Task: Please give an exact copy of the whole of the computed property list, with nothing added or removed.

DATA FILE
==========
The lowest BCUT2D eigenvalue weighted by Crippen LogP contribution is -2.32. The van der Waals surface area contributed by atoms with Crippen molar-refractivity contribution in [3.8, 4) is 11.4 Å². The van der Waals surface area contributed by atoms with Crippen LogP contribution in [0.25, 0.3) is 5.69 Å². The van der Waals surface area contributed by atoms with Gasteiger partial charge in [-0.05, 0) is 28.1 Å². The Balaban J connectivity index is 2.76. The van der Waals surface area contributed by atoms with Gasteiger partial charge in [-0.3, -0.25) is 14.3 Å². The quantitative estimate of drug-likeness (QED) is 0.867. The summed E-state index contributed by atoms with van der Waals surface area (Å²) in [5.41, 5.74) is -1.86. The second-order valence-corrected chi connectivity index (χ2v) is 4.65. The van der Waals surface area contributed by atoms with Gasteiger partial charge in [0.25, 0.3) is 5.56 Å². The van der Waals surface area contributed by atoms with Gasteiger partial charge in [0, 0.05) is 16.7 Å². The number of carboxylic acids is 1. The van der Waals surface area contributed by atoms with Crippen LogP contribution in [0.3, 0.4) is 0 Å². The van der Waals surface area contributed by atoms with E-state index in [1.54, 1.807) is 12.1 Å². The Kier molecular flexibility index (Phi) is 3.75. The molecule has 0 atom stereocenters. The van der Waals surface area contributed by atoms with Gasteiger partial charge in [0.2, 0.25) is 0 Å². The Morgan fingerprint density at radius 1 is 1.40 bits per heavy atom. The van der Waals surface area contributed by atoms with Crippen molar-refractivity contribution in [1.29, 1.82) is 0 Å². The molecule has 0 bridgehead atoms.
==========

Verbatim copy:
The lowest BCUT2D eigenvalue weighted by Crippen LogP contribution is -2.32. The van der Waals surface area contributed by atoms with Crippen molar-refractivity contribution in [3.8, 4) is 11.4 Å². The van der Waals surface area contributed by atoms with Crippen LogP contribution in [0.25, 0.3) is 5.69 Å². The van der Waals surface area contributed by atoms with Gasteiger partial charge in [-0.05, 0) is 28.1 Å². The Balaban J connectivity index is 2.76. The van der Waals surface area contributed by atoms with Gasteiger partial charge in [-0.3, -0.25) is 14.3 Å². The quantitative estimate of drug-likeness (QED) is 0.867. The summed E-state index contributed by atoms with van der Waals surface area (Å²) in [5.41, 5.74) is -1.86. The second-order valence-corrected chi connectivity index (χ2v) is 4.65. The van der Waals surface area contributed by atoms with Gasteiger partial charge in [0.25, 0.3) is 5.56 Å². The van der Waals surface area contributed by atoms with Gasteiger partial charge in [0, 0.05) is 16.7 Å². The number of carboxylic acids is 1. The van der Waals surface area contributed by atoms with Crippen LogP contribution in [0.3, 0.4) is 0 Å². The van der Waals surface area contributed by atoms with E-state index in [1.54, 1.807) is 12.1 Å². The Kier molecular flexibility index (Phi) is 3.75. The molecule has 0 atom stereocenters. The van der Waals surface area contributed by atoms with Gasteiger partial charge in [0.2, 0.25) is 0 Å². The Morgan fingerprint density at radius 1 is 1.40 bits per heavy atom. The van der Waals surface area contributed by atoms with Crippen molar-refractivity contribution in [1.29, 1.82) is 0 Å². The molecule has 0 bridgehead atoms.